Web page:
Table of Contents Next Page


Aquatic macrophytes are among those factors which a fishery manager will try to understand and include in his strategies for optimizing capture fisheries in inland waters. Plant species composition, distribution and percentage cover of aquatic plants may determine the fish species composition, individual fish species production, access to fish stocks by fishermen, fishing gear and sometimes also boat access and transport possibilities for getting the fishery product to the markets. Aquatic macrophytes can also be efficient indicators of water quality, and their presence may enhance water quality due to their ability to absorb excessive loads of nutrients. These properties have been used in wastewater treatment as well as in biomanipulation of water bodies for enhancing fish production.

Aquatic macrophytes are present in virtually all freshwater bodies. In lakes they occupy predominantly the littoral shallows, and their importance in a lake ecosystem generally declines with increasing lake size. The portion of the lake occupied by the littoral zone is inversely related to basin slope and to the degree of shoreline regularity, being smallest in large deep lakes with low shoreline development index. Emergent and floating-leaved aquatic macrophytes seldom grow in waters exceeding a depth of 3 m (Canfield and Hoyer, 1992). In small lakes, where the littoral region with aquatic macrophytes occupies a relatively large portion of the lake, there is a relatively low intensity of competitive interaction among consumers that move from the pelagic zone to use littoral resources (Gasith and Gafny, 1998). The cross-boundary movers are typically adult or large fish that move between deep and shallow water for feeding, for cover, and seasonally, for breeding. The littoral residents, on the other hand, are mostly young, or small-sized fish species.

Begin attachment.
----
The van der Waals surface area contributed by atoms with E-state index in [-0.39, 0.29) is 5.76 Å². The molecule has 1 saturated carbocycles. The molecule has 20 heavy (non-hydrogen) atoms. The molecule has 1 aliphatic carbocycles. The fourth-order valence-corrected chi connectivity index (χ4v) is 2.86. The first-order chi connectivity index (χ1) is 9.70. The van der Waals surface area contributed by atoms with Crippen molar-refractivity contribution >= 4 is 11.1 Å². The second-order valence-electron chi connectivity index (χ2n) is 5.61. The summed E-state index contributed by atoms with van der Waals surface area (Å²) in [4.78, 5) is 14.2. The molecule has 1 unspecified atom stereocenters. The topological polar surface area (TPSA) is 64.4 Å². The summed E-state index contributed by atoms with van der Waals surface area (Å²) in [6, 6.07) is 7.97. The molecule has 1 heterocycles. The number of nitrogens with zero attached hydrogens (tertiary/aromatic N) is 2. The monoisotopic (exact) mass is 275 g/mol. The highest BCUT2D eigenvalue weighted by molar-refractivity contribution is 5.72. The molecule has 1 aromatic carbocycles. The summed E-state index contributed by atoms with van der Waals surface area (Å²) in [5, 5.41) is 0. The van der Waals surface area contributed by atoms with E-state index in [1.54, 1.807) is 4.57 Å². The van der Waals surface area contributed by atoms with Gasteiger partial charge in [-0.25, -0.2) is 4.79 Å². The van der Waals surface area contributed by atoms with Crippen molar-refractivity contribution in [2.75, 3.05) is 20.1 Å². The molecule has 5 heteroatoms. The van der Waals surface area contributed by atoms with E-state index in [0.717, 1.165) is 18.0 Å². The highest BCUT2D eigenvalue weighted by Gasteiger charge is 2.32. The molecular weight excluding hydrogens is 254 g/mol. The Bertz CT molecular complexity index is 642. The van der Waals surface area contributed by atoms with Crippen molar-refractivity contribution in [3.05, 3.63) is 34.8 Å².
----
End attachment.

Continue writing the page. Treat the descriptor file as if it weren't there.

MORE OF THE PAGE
Aquatic macrophytes can influence the lake ecosystem in a number of ways, which fall into three main categories: (1) limnological effects related to changes in physical and chemical conditions in the water and sediments; (2) metabolic effects related to production and processing of organic matter and nutrient cycling; and (3) effect on biotic interactions and community structure related to the role of macrophytes in providing a structured habitat (Gasith and Hoyer, 1998). The importance of macrophytes will decline with increasing size and depth of the water body. The effects of submersed macrophytes on ecosystem processes have been reviewed by Carpenter and Lodge (1986).

While presently eutrophication is often the cause of a change in the aquatic macrophyte community in a particular water body, there are many instances where there are other reasons for such changes. They may take place spontaneously, or under the impact of intensive grazing by birds, crayfish, grass carp, muskrat, coypu, (see Section 3.) or even cattle. Grazing by cattle on aquatic macrophytes has been mentioned for example in the Netherlands, where it is causing the destruction of reed (Best, 1982), and also in Germany (Sukopp and Markstein, 1981). Another reason for change maybe the appearance of an exotic or adventive plant species. Human impact of non-eutrophicating character, such as mechanical or chemical removal of aquatic macrophytes (see Section 13), possibly targeting the unwanted ones, may also lead to a change in the aquatic macrophyte community.

Freshwater fish use aquatic macrophytes for shelter and refuge, as a food source either direct or indirect, in form of epiphyton (periphyton) and associated invertebrates, and as spawning, nesting and nursery sites. Fish species of densely vegetated margins of some water bodies, e.g. in the papyrus margins of Lake Victoria, are very tolerant of low dissolved oxygen concentrations and high temperature. Sparse vegetation or isolated macrophyte patches also attract some fish which use them to shelter, feed or spawn. Floating meadows in the Amazon, or wind-blown patches of floating plants, such as water hyacinth or Pistia, harbour associated fish fauna.

This publication does not claim a complete coverage of the subject. It does not cover interrelationships between fish and mangroves, fish in salt marshes and tidal flats, use of aquatic macrophytes as food or fish feed additives in aquaculture, fish in ricefields, use of macrophytes for removal of aquaculture effluents and in recirculating fish culture systems, and the importance of dead timber in reservoirs as a substrate for fish food organisms. Several topics are covered only briefly: water-borne disease control (only those larvivorous and molluscivorous fish, which also serve as food, are discussed); biomanipulation (the section dealing with this subject focuses largely on the function of fish versus macrophytes); floodplains (the reader is directed to major publications on this topic). Control of aquatic macrophytes is limited to the use of fish, and to the impact of chemical and mechanical control measures on fish.

Top of Page Next Page